Home > Lync, UC > Centralized Logging Service not working in Skype for Business

Centralized Logging Service not working in Skype for Business

I haven’t written a new post in a while as I have not been doing as many deployments lately. I have been focused more on evangelism and speaking with different organizations that are thinking about deploying Skype for Business.

That said, recently I had the opportunity to get back in to the game and start a deployment for a large organization. We were experiencing some issues that necessitated us to do some logging on the Front-end servers. I turned to my favorite tool for this, the CLSLogger which takes advantage of the Centralized Logging Service (CLS).

I would start up CLSLogger and when I attempted to start the scenario, I would get an error like this:

WARNING: Failed on 1 agents
Agent - mediation1.domain.com, Reason - Error code - 20000, Message - Unknown error - 
Error calling agent mediation1.domain.com; Could not connect to 
net.tcp://mediation1.domain.com:50001/. The connection attempt lasted for 
a time span of 00:00:02.0228175. TCP error code 10061:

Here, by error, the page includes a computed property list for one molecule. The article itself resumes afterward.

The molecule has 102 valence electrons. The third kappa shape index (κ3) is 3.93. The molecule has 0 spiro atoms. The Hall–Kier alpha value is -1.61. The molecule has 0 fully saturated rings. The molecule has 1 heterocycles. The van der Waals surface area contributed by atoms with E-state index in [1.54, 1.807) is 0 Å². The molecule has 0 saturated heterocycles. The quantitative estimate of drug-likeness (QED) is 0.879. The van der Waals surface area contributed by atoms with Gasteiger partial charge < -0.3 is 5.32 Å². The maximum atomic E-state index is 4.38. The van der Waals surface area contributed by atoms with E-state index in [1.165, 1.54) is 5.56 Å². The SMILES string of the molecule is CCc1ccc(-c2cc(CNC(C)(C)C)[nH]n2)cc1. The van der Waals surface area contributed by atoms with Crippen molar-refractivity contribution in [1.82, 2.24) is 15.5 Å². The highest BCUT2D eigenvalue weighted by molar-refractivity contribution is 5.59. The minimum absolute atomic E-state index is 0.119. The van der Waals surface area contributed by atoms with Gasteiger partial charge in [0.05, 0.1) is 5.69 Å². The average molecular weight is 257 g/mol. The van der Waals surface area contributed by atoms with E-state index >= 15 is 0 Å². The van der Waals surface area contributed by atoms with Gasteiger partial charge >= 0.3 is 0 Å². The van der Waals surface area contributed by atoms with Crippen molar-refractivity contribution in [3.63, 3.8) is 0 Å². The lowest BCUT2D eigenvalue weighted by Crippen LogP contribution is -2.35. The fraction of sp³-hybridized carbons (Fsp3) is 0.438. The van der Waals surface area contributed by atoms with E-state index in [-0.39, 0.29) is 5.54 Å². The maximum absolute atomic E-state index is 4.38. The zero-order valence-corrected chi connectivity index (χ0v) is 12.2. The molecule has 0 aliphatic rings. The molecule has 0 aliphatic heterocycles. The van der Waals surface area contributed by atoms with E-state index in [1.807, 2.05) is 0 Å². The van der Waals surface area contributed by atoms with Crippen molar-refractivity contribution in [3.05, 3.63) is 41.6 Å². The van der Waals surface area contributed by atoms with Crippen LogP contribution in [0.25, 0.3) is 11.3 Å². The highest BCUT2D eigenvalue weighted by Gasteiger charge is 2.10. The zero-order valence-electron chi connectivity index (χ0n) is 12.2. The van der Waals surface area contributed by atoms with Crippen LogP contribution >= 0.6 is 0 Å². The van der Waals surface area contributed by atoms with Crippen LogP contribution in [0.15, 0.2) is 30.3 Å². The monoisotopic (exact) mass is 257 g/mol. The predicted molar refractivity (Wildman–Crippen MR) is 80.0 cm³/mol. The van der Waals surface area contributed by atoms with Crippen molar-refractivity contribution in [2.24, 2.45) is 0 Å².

No connection could be made because the target machine actively
 refused it 10.0.0.40:50001. . Please refer CLS logs for details.

When I went to the server and did a netstat, I saw that CLS was not actively listening. I should have seen the system listening on ports 50001-50003.

PS C:\Windows\system32> netstat -an | findstr 5000*
  UDP    0.0.0.0:500            *:*
  UDP    0.0.0.0:4500           *:*
  UDP    [::]:500               *:*
  UDP    [::]:4500              *:*

I went round and round with this and ultimately had to open a case with Microsoft on it. After doing some traces and pulling the ETL logs, the Microsoft Engineer got back with and asked how we had generated the certificate. He was seeing the following message in the ETL log (which us mere mortals don’t have the ability to read and the real reason I’m writing this blog article):

29 TL_ERROR(TF_COMPONENT) [3]14CC.1728::06/08/2016-16:53:00.193.00000010 
(CLSAgent,CommandProcessor.Initialize:commandprocessor.cs(247))Exception - 
[System.ArgumentException: It is likely that certificate 
'CN=mediation.domain.com, OU=IT, O=Domain, C=US' 
may not have a private key that is capable of key exchange or the process 
may not have access rights for the private key. 
Please see inner exception for detail. ---> System.Security.Cryptography.CryptographicException: 
Invalid provider type specified.

We then looked at the certificates installed on the machine by running “certutil -store my”. (I’ve purposfully deleted identifying information and highlighted in red the Provider which is the key piece of information.)

PS C:\Windows\system32> certutil -store my
my "Personal"
================ Certificate 0 ================
Serial Number: 5xxxxxx
Issuer: 
NotBefore: 4/15/2016 11:29 AM